B Vitamins Good For Your Heart?
of the most interesting new clues to heart disease is homo-cysteine.
It's a substance that we all produce from an amino acid (a building
block of protein) in food.
the normal course of events, the homocysteine that healthy people
manufacture is converted into amino acids that do them no harm.
This is accomplished by three B vitaminsB6, B12, and, probably
most important, folacin (also called folate or, when used in a
supplement or to fortify foods, folic acid). If the conversion
does not take place rapidly enough, due to a genetic defect or
vitamin deficiency, elevated levels of homocysteine may, the theory
goes, damage arterial walls and promote the buildup of cholesterol,
thus potentially leading to arterial blockage and a heart attack.
studies, no certainties
impressive number of new homocysteine studies have appeared in
the past decade, and some have found that a high level of homocysteine
is an independent risk factor for heart disease, along with high
blood pressure and high blood cholesterol. In 1992, for example,
a large study found that men with homocysteine levels in the top
5% were at three times the risk for heart attack as those with
lower levels. A study in 1997 showed that high levels increased
the risk of death in those who already had heart disease. One
study of 1,500 men and women in 19 European medical centers found
that those who ranked in the top 20% for homocysteine levels had
double the risk of heart disease, compared to those with low homocysteinesimilar
to the increased risk from smoking or high cholesterol. But people
in the study who took supplements of folic acid, B6, and B12 cut
their risk substantially. A study in Circulation
found a link between heart disease and high homocysteine levels
in young womena group in which heart attacks are rareparticularly
when the women were deficient in folacin. This is just a sample
of the findings.
evidence, however, is not consistent. One study conducted at the
Harvard Medical School did not find that elevated homocysteine
levels increased the risk of arterial narrowing. And other good
studies have failed to identify high homocysteine levels as an
independent risk factor for heart disease. Some people wonder
if high levels might be the result, rather than the cause, of
heart disease. It's apparent that low blood levels of folate and
vitamin B12 (and to a lesser extent B6) are associated with high
homocysteine levels and that increasing your intake of these vitamins
can lower homocysteine. What's still unknown is whether consuming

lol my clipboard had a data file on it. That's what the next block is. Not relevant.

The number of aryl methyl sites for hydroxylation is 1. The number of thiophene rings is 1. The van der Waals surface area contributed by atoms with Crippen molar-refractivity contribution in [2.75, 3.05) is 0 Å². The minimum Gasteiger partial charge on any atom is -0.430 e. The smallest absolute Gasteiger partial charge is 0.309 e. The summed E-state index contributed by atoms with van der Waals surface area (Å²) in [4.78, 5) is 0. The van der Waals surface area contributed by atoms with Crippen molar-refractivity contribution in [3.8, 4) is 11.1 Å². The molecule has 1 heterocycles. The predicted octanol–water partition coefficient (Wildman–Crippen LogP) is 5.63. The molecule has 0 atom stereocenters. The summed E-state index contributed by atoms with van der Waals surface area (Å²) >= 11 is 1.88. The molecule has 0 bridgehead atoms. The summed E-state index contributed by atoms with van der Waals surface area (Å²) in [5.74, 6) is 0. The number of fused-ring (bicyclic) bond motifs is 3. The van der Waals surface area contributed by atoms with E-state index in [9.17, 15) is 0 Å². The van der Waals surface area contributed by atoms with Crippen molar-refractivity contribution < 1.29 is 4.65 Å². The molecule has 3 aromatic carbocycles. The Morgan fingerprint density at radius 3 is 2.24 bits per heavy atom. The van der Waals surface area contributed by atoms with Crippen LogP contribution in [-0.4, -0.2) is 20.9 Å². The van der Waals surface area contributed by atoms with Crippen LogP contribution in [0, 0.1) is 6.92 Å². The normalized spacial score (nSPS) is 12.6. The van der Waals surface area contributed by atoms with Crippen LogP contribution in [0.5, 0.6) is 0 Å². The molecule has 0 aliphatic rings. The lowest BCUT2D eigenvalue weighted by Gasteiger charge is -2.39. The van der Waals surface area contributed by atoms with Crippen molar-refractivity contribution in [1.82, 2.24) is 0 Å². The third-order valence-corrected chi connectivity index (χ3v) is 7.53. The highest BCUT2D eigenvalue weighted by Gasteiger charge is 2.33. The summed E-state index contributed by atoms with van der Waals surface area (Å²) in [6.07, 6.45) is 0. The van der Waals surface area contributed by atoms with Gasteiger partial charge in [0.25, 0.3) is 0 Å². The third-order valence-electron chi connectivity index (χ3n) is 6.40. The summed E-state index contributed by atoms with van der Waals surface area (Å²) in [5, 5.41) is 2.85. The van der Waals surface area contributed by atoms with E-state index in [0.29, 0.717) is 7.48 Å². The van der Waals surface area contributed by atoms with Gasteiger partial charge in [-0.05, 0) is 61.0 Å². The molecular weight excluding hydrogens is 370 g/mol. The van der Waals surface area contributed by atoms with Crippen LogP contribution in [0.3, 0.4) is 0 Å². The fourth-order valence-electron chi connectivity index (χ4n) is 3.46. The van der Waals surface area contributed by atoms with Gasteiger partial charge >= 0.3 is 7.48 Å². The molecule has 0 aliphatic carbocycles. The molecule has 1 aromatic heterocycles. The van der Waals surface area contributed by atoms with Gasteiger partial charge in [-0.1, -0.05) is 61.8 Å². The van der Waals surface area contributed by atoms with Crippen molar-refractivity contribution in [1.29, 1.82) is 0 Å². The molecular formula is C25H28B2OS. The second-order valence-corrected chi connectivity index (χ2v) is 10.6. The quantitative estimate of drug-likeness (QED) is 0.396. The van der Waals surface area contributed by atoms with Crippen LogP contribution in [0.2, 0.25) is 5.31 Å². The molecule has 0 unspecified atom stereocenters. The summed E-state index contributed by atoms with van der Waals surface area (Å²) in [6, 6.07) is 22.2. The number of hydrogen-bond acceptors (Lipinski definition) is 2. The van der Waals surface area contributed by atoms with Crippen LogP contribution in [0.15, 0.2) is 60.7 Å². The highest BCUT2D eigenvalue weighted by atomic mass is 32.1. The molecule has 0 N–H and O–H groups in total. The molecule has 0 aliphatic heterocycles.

B vitamins also reduces your risk of heart disease. Evidence is
mounting, and studies are now underway, but it will take time
to come up with the answer.
early to be tested
may be wondering whether you should have your homocysteine level
measured. In fact, unless you have a family history of early heart
attacks or have already had a heart attack and your doctor wants
to check your level, you don't need to have it measured. The problem
is that there's no clear definition of normal or desirable levels.
Another problem: it remains to be proven that lowering high homocysteine
levels will actually reduce the risk of heart attack and stroke
(except in those with homocystinuria).
homocysteine has not "replaced" cholesterol as a health
concern. (Don't go back to cream and butter!) The homocysteine
theory fills in some blanks in the puzzle. For example, many people
with coronary artery disease don't have high blood cholesterol
levels, but may have high homocysteine.
need to wait for certainties
you can do, without getting any test and without hesitation, is
to increase your consumption of B vitamins. If you eat well, and
particularly if you consume fortified foods, you can get all these
vitamins from your diet. Folacin and B6 present few problems:
they are plentiful in leafy greens, whole grains, some fruits,
and fortified breakfast cereals. Cereal grain and white flour
(breads, pasta, grits, white rice, and cornmeal) are now fortified
with folic acidchiefly because folic acid is important in
preventing certain birth defects. A good target is at least 400
micrograms daily, especially for women of child-bearing age. (No
one knows if such levels of folic acid intake are enough to reduce
the risk of heart disease, but they can't hurt.)
B12 does present some concerns: it is found chiefly in meat, organ
meats, eggs, and other foods that tend to be high in cholesterol
and saturated fat (definitely not good for the arteries). But
fortified cereals, fish, lean meats, and milk do supply vitamin
B12. The chart at left will guide you.
you don't eat at least five fruits and vegetables a day, as well
as fortified cereals and small servings of lean meat, poultry,
or fish, do consider taking a daily multivitamin supplement providing
100% of the RDA of these B vitamins.
folic acid and B12 in supplements and fortified foods are much
better absorbed by the body than the folacin and B12 found naturally
in food. Thus, recent studies have shown that people who take
folic acid supplements decrease their homocysteine levels more
than those who get more folate from food.
in mind: Only a comprehensive program
can prevent heart disease: not smoking; eating a diet rich in
fruits, whole grains, fortified foods, and vegetables, and low
in animal fats; and regular exercise such as brisk walking. Regular
checkups for blood pressure and blood cholesterol are important,
greens, broccoli, wheat germ, beans, whole grains, fortified
1 cup cooked spinach has 260 mcg; 1 cup beans, 160 to 350
milligrams (mg), women;
1.7 mg, men
grains, bananas, potatoes, beans, fish, meat, poultry.
1 medium potato (baked, with skin) or banana has 0.7 mg.
poultry, liver, eggs, dairy, fish, fortified cereals and soy
products. 3 oz beef has 2 mcg;
1 cup milk, 0.9 mcg.
Reference Source 98,99,101